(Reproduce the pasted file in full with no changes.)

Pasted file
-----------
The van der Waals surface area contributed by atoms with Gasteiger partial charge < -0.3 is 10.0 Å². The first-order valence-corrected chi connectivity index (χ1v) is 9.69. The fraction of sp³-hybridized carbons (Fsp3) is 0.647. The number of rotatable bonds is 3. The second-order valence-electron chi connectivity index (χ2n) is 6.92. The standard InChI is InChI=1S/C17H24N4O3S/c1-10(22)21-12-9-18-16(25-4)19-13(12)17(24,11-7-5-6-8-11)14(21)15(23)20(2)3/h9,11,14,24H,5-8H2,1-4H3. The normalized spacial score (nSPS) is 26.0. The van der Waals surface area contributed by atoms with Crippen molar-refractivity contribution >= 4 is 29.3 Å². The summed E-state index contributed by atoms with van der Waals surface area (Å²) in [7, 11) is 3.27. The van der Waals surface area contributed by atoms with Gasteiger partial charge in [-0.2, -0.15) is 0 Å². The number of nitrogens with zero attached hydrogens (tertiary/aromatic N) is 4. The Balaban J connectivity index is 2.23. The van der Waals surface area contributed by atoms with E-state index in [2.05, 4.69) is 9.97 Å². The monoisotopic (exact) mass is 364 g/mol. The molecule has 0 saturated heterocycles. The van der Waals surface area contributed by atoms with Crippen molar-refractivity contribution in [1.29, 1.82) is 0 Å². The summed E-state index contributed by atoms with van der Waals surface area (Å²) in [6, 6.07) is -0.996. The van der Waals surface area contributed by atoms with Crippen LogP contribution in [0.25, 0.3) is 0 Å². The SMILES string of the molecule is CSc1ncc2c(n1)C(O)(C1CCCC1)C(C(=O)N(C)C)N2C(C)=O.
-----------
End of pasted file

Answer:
The van der Waals surface area contributed by atoms with Gasteiger partial charge < -0.3 is 10.0 Å². The first-order valence-corrected chi connectivity index (χ1v) is 9.69. The fraction of sp³-hybridized carbons (Fsp3) is 0.647. The number of rotatable bonds is 3. The second-order valence-electron chi connectivity index (χ2n) is 6.92. The standard InChI is InChI=1S/C17H24N4O3S/c1-10(22)21-12-9-18-16(25-4)19-13(12)17(24,11-7-5-6-8-11)14(21)15(23)20(2)3/h9,11,14,24H,5-8H2,1-4H3. The normalized spacial score (nSPS) is 26.0. The van der Waals surface area contributed by atoms with Crippen molar-refractivity contribution >= 4 is 29.3 Å². The summed E-state index contributed by atoms with van der Waals surface area (Å²) in [7, 11) is 3.27. The van der Waals surface area contributed by atoms with Gasteiger partial charge in [-0.2, -0.15) is 0 Å². The number of nitrogens with zero attached hydrogens (tertiary/aromatic N) is 4. The Balaban J connectivity index is 2.23. The van der Waals surface area contributed by atoms with E-state index in [2.05, 4.69) is 9.97 Å². The monoisotopic (exact) mass is 364 g/mol. The molecule has 0 saturated heterocycles. The van der Waals surface area contributed by atoms with Crippen molar-refractivity contribution in [1.29, 1.82) is 0 Å². The summed E-state index contributed by atoms with van der Waals surface area (Å²) in [6, 6.07) is -0.996. The van der Waals surface area contributed by atoms with Crippen LogP contribution in [0.25, 0.3) is 0 Å². The SMILES string of the molecule is CSc1ncc2c(n1)C(O)(C1CCCC1)C(C(=O)N(C)C)N2C(C)=O.